Some actual policy from Greg Abbott.
In the 27-page, footnoted report that accompanied the press conference, he proposed to “create a swift, automatic process under which the very worst schools would be removed from the control of their local school districts each year” and instead run through the Texas Achievement School District. That district’s superintendent, appointed by the head of the Texas Education Agency, would have power to make radical changes to the schools, including the ability to fire personnel or turn the school over to a charter-school operator.
In New Orleans’ similar Recovery School District, the campaign noted, 60 percent of the schools are no longer rated academically unacceptable, and graduation rates and college readiness are climbing.
Under Abbott’s proposal, Texas would limit its recovery school district to elementary schools – an unusual step that would allow the district “to focus on students during the early phase of education when a child’s foundation for learning is first laid.”
Mike Feinberg, one of the founders of the KIPP charter-school chain, praised the Achievement School District concept.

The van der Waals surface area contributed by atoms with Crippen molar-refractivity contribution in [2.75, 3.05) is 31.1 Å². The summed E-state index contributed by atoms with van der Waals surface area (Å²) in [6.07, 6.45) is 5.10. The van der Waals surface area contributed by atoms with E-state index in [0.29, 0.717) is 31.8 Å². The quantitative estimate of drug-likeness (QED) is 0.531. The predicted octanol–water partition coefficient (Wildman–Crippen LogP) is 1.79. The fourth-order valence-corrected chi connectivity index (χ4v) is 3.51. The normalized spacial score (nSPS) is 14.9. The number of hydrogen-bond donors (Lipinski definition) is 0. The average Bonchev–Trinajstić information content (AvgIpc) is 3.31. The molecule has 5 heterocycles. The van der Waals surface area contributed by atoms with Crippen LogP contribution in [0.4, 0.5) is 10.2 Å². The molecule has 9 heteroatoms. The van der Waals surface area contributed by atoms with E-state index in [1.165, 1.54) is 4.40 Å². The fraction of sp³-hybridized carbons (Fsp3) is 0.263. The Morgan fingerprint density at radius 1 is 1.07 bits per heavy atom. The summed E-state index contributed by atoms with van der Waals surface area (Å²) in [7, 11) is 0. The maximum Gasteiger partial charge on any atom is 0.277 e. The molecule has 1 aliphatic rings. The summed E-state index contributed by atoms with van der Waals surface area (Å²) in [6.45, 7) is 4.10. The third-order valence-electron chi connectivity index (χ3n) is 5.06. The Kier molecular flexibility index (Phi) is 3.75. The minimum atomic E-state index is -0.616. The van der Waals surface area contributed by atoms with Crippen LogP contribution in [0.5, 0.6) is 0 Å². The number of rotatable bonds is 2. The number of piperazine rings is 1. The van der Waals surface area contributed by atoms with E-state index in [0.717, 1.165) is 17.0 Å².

“We’ve got to do something with schools that fail year after year,” he said. “It’s insanity for the state to keep wagging its finger, saying, ‘I mean it! One more year!’ That’s the worst way thing that a parent can do with a child. So why would we have that as state policy with schools?”
Abbott also argued that schools that are not failing need more autonomy.
“The state should set high standards, provide tools for success, then get out of the way,” he said at the press conference. “Our public education system is too centralized, with too many one-size-fits-all solutions being pushed down from the top.”
You have to admire a policy that calls for more autonomy on one hand and state takeovers of school districts on the other. Most people would pop the clutch shifting that abruptly, but Greg Abbott, he’s a pro. There may be some merit to the Texas Achievement School District idea, and the politics of it are complicated, but suffice it to say I’m skeptical. Of course, the 5.4 billion pound elephant in the room is Abbott’s lack of any mention of funding for schools. I can’t blame him for not wanting to talk about it, since he continues to defend the massive cuts from the 2011 session, especially in a time when the state coffers are overflowing. Must have been tough for him to pick a location to make his announcement, since so many districts are suing the state, as they did just a few years ago. Not surprising that he stuck close to themes that are comfortable to him.